Cities Across Europe Are Making Space for Nature

Cities Across Europe Are Making Space for Nature

Through the process of rewilding, cities can improve both human and environmental health.

The idea of grizzly bears prowling sidewalks in Chicago may not appeal to the average citizen (or indeed the animals themselves). However, recent years have seen numerous projects seeking to use aspects of rewilding to help nature claw back some of the urban environment.

The concept of rewilding emerged in the early ’90s, and has since led to the reintroduction of gray wolves to Yellowstone National Park and wood bison to the boreal forests of Alaska. The original idea, according to conservation organization The Rewilding Institute, was to reintroduce “apex predators and highly interactive species” to large wilderness areas to restore natural ecosystem balances. The benefits of reintroducing these keystone species include stabilizing populations of other species and reducing overgrazing of native vegetation.

But of course our cities were once wilderness too.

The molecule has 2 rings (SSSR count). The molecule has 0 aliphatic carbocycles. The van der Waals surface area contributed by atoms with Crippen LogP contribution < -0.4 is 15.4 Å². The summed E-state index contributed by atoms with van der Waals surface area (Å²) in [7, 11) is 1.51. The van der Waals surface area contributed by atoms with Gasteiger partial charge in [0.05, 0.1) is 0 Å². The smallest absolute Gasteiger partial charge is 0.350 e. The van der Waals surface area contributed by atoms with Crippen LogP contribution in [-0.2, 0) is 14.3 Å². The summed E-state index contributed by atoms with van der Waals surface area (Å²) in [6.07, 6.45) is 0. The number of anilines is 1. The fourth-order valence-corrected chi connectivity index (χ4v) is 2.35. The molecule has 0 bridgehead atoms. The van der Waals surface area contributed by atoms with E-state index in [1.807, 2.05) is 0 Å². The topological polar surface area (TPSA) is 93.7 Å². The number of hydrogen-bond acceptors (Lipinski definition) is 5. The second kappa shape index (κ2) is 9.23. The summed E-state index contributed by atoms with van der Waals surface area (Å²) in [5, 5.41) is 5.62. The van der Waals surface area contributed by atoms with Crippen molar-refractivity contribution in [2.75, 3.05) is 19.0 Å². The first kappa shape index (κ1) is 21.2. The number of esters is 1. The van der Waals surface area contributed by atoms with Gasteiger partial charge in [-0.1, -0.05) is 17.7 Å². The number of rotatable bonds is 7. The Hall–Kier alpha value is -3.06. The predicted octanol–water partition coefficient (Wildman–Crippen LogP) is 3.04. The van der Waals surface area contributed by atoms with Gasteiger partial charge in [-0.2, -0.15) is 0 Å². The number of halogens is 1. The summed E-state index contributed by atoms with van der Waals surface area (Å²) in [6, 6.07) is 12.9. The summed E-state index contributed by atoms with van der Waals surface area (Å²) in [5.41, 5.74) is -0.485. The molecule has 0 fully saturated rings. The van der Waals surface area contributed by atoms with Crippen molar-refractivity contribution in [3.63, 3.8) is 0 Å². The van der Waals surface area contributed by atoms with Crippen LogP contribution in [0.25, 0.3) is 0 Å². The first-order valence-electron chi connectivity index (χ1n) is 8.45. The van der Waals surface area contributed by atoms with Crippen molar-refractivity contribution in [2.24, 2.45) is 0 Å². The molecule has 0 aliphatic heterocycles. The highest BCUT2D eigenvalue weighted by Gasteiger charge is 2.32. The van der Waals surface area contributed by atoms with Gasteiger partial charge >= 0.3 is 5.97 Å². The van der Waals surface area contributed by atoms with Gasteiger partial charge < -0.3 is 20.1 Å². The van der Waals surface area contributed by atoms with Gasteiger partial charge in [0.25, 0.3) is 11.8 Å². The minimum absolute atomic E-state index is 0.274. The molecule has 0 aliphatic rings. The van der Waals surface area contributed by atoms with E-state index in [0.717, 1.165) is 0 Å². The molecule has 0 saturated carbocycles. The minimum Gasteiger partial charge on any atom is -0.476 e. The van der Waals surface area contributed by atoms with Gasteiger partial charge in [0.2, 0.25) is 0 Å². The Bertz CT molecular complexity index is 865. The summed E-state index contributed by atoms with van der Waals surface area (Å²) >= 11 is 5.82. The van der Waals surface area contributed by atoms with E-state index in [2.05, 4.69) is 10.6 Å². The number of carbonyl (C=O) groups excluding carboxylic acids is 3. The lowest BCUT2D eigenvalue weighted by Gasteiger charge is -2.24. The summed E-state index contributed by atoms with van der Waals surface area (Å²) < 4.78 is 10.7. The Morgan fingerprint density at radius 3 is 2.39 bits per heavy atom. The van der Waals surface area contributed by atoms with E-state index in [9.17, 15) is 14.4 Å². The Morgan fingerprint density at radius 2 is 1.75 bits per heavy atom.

In the U.K., conservation charity Nottinghamshire Wildlife Trust is hoping to make Nottingham the country’s first “rewilded city,” starting by transforming what was a massive concrete shopping mall built in the 1960s, Broadmarsh, into a haven for wildlife.

“There’s a lot of talk about sustainable cities—clean energy, carbon reduction, sustainable transport,” says Nottinghamshire Wildlife Trust’s Broadmarsh campaign leader Erin McDaid, “but the missing link in these plans is green space itself. To have proper green recovery you have to have restoration of the natural environment.”

© IMAGE FROM INFLUENCE LANDSCAPE ARCHITECTS


Read the full article by Tom Lawson at YES!:

Cities Across Europe Are Making Space for Nature

A Paradise Built in Hell: The Extraordinary Communities That Arise in Disaster

A Paradise Built in Hell: The Extraordinary Communities That Arise in Disaster

Disasters are, most basically, terrible, tragic, grievous, and no matter what positive side effects and possibilities they produce, they are not to be desired. But by the same measure, those side effects should not be ignored because they arise amid devastation.

Most social change is chosen—you want to belong to a co-op, you believe in social safety nets or community supported agriculture. But disaster doesn’t sort us out by preferences; it drags us into emergencies that require we act, and act altruistically, bravely, and with initiative in order to survive or save the neighbors, no matter how we vote or what we do for a living.


Read the whole article by Rebecca Solnit in yes!magazine.